As it happened: East Ukraine crisis

Key points

  • Ukraine's president pledges a full-scale "anti-terrorist operation" against pro-Russian militants
  • Armed men have seized official buildings in a number of cities in the eastern Donetsk region
  • A Ukrainian officer is killed in a gun battle with pro-Russian militants on the outskirts of Sloviansk
  • Russia warned earlier that any use of force in east Ukraine could scupper crisis talks due this week
  • The West accuses Moscow of inciting the trouble. The Kremlin denies the charge.
  • All times BST

Live text


  • Mike Hills 
  • Simeon Paterson 
  • Joe Boyle 
  • Ravin Sampat 
  • Bernadette McCague 

Last updated 13 April 2014


Hello and welcome to our live coverage of the unfolding situation in eastern Ukraine, where the national government has launched an "anti-terrorist operation" in the city of Sloviansk. Ukrainian forces are trying to take back control of the local police HQ, which is being held by pro-Russian activists.


Yesterday armed men took over police stations and official buildings in Sloviansk and two other eastern towns - Kramatorsk and Druzhkovka. Russia has warned that any use of force in eastern Ukraine could scupper crisis talks due later this week.


There were reports of gunfire and explosions in Sloviansk this morning and video purportedly showing a Ukrainian helicopter flying low over the city has also surfaced - but so far we've had no confirmed reports of military movement in the city.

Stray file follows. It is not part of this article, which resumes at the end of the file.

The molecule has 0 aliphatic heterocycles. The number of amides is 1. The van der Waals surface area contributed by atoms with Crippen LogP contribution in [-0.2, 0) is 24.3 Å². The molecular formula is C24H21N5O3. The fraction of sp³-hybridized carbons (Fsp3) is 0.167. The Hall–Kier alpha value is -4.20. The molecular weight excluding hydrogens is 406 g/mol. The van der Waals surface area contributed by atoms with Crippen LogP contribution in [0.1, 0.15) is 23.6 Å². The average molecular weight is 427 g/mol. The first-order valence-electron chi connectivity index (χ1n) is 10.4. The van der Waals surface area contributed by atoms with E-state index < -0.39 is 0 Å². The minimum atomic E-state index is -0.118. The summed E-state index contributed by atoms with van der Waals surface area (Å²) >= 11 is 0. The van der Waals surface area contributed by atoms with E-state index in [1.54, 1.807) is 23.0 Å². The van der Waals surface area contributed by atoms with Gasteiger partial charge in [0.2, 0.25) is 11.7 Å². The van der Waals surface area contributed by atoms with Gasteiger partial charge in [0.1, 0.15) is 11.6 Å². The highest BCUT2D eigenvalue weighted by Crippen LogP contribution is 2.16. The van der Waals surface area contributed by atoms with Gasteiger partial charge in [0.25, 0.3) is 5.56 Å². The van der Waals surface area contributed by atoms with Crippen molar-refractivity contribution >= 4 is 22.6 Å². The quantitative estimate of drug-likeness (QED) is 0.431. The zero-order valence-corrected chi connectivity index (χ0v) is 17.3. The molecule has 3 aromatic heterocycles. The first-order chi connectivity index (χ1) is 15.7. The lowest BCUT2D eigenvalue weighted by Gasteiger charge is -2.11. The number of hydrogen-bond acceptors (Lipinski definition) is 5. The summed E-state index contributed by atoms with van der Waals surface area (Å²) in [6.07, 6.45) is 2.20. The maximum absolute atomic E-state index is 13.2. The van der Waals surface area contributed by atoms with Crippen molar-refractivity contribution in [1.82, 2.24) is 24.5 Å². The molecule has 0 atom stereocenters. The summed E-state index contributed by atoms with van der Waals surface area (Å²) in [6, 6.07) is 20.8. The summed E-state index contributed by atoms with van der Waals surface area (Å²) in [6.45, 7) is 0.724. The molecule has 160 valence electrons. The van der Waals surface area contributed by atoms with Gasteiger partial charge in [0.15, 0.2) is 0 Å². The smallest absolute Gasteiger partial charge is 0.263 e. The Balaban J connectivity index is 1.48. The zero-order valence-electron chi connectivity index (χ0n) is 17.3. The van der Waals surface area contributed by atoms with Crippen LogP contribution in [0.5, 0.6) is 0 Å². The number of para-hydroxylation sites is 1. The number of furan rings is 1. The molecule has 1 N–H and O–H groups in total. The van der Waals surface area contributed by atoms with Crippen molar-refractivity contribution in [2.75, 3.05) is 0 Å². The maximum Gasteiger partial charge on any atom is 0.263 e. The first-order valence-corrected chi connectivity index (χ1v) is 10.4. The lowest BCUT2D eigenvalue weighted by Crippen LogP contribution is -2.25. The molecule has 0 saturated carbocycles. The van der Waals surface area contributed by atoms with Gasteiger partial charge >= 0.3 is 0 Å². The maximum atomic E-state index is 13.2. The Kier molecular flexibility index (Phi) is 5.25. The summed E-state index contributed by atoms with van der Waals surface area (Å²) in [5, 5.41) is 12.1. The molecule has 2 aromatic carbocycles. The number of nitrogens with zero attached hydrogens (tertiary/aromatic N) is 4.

Carl Bildt, Foreign Minister of Sweden

tweets: It was a coordinated armed action to seize control over key parts of Eastern Ukraine yesterday. Would not have happened without Russia.


Journalist David Patrikarakos, who is in Sloviansk, tweets: "Just tried to get into the barricades again. Was told to leave - crowd forming human chain - armed running to and fro." He adds: "Atmosphere electric here - the people are bracing for conflict. It's incredibly hot."

A gunman stands guard next to a barricade in front of the police HQ in Sloviansk - 13 April 2014 A gunman at the barricade outside the police HQ in Sloviansk this morning


Ben Judah, a British author and Russia analyst, has been talking to the BBC World Service this morning about the events in eastern Ukraine. He believes the unidentified gunmen that took control of several police stations in the region yesterday are part of "a world class special operations campaign" led by the Russians. "Russia's invasion of Ukraine has in a a sense already begun," Mr Judah added.


Journalist Graham Phillips, who is in Sloviansk,

tweets: Highly tense, talk of operatives coming coursing through crowd

Crowd in Sloviansk, Ukraine


Some images have begun to emerge from the storming of a police station in Kramatorsk yesterday. Russian news agency Itar Tass has published several pictures of the "people's militia" that forced local police to hand over the building. There is also video of the moment the men arrived. They fired warning shots and barged policemen out of their way in what looked like a fairly professional, co-ordinated offensive.

Most of the armed men have been eager to avoid photos, but one group in Sloviansk were happy to pose for a picture taken by photographer Maxim Dondyuk.

Pro-Russian gunmen pose for a photo after they seized the police station in Sloviansk


BBC Monitoring reports that Serhiy Taruta, the governor of Donetsk, has said that "all legitimate means" will be used to restore order in the region. In a statement, he said the takeover of police stations and government buildings were "acts of terror" and would be dealt with by the security services. "Unidentified armed men have been capturing police departments across the region, pillaging them and arming the local population," he said.